If the weather is clear on Friday evening, check out the west-southwest sky around mid-twilight — about an hour after sunset — to see the moon and Jupiter in an eye-catching tableau.
About one-quarter of the way up from the horizon to the overhead point, you'll spot a lovely crescent moon with what looks like a brilliant silvery-white "star" about 4 degrees to its upper left. This isn't a star, however, but rather the planet identified with the supreme sky god: Jupiter. To judge how far apart they will appear in the sky, recall that your clenched fist, correctly held, will measure 10 degrees. So you can use your fist to make a reasonable estimate of degrees either horizontally or vertically.
Even though they won't appear particularly close together, the moon and Jupiter will likely attract the attention of even nonstargazers. The duo will appear to descend in the western sky, finally disappearing beyond the western horizon — first the moon, at about 11:15 p.m. local daylight time, followed by Jupiter about 15 minutes later. [Find Jupiter and Other Skywatching Objects in July 2016 (Video)]
Jupiter is currently the brightest star-like object in the evening sky and the first to come out each night at dusk, outshining the brightest true stars. Just over a month ago, yellow-orange Mars nearly equaled it in brightness, but since Memorial Day, Mars, which can be found glowing in the south-southeast at dusk, has been rapidly receding from Earth and now shines with only about half of Jupiter's radiance.
During July, Jupiter will slip farther down into the glow of evening twilight in the western sky, and by the end of February, it will be setting right around the time evening twilight ends. This month, Jupiter is falling far behind Earth in the never-ending planetary race around the sun, and it continues to move slowly eastward among the stars. Because Jupiter takes nearly 12 years to circle the sun and there are 12 zodiacal constellations, Jupiter spends roughly one year in each of the 12 zodiacal signs.
Currently, Jupiter is in the constellation Leo, the lion. It officially moved into Leo's boundaries on June 10, 2015, and it will depart Leo and move into Virgo on Aug. 9.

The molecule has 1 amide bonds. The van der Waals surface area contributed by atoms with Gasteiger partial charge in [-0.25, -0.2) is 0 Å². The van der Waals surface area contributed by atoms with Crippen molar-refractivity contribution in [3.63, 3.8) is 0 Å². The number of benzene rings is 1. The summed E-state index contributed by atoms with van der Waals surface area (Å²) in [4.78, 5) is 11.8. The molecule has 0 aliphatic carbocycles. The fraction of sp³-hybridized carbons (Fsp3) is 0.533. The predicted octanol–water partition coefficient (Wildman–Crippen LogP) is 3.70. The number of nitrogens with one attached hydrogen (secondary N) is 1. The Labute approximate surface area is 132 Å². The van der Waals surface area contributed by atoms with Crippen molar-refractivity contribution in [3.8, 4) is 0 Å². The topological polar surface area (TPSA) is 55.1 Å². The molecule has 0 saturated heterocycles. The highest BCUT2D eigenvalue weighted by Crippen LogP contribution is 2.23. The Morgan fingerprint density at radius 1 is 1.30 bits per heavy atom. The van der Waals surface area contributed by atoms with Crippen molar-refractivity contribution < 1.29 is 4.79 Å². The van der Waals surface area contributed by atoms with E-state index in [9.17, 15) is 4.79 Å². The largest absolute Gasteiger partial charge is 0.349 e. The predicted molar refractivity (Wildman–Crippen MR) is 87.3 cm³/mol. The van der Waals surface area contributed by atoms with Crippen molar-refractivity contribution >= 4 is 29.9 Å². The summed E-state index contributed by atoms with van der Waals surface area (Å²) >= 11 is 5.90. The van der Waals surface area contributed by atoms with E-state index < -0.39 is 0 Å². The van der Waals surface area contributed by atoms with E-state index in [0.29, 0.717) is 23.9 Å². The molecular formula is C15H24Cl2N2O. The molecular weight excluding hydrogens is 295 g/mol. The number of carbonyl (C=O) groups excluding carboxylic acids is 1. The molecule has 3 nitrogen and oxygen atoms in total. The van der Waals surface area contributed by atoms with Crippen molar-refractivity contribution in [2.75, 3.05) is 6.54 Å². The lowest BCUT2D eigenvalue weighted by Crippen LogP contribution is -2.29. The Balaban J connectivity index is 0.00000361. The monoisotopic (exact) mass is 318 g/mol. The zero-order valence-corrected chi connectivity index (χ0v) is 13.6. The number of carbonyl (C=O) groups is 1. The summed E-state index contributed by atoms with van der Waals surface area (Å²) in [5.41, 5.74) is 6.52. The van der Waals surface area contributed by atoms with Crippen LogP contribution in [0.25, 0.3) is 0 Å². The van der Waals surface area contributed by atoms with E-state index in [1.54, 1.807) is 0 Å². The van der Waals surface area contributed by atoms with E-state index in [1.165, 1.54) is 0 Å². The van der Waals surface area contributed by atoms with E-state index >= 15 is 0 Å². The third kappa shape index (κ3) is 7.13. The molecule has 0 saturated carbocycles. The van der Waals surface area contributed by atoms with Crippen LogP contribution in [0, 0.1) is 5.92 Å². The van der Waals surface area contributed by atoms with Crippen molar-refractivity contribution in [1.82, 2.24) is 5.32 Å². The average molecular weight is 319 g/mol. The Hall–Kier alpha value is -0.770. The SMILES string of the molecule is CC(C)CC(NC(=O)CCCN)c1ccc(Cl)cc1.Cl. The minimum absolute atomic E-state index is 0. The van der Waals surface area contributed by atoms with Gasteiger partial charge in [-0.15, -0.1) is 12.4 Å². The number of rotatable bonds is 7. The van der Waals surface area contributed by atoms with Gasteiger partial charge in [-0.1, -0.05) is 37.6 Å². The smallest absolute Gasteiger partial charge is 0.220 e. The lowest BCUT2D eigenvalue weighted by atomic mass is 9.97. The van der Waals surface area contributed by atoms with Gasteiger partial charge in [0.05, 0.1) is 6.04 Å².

If you have binoculars, take note of the much dimmer (magnitude 4.1) star Sigma Leonis shining to the upper left of Jupiter. They will be closest together, with the star appearing one-half of a degree above Jupiter, on July 13.
Jupiter still reigns supreme as the brightest evening planet, but in a few weeks, it will face competition from the dazzling queen of the night, Venus. Venus will appear much lower in the sky during sunset than Jupiter through most of August. However, Venus will be nearly eight times brighter, and it will gain prominence as it works its way slowly upward toward Jupiter as the weeks go by. They finally will meet in a very close conjunction on Aug. 27, when they'll be less than 0.1 degrees apart as seen from the eastern half of North America. This event will be worth a special trip with binoculars to someplace commanding a scenic view of the western horizon.
In the interim, enjoy Jupiter's visit with the moon on Friday evening.
Joe Rao serves as an instructor and guest lecturer at New York's Hayden Planetarium. He writes about astronomy for Natural History magazine, the Farmer's Almanac and other publications, and he is also an on-camera meteorologist for News 12 in Westchester, New York. Follow us @Spacedotcom, Facebook and Google+. Original article on Space.com.
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Joe Rao is Space.com's skywatching columnist, as well as a veteran meteorologist and eclipse chaser who also serves as an instructor and guest lecturer at New York's Hayden Planetarium. He writes about astronomy for Natural History magazine, the Farmers' Almanac and other publications. Joe is an 8-time Emmy-nominated meteorologist who served the Putnam Valley region of New York for over 21 years. You can find him on Twitter and YouTube tracking lunar and solar eclipses, meteor showers and more. To find out Joe's latest project, visit him on Twitter.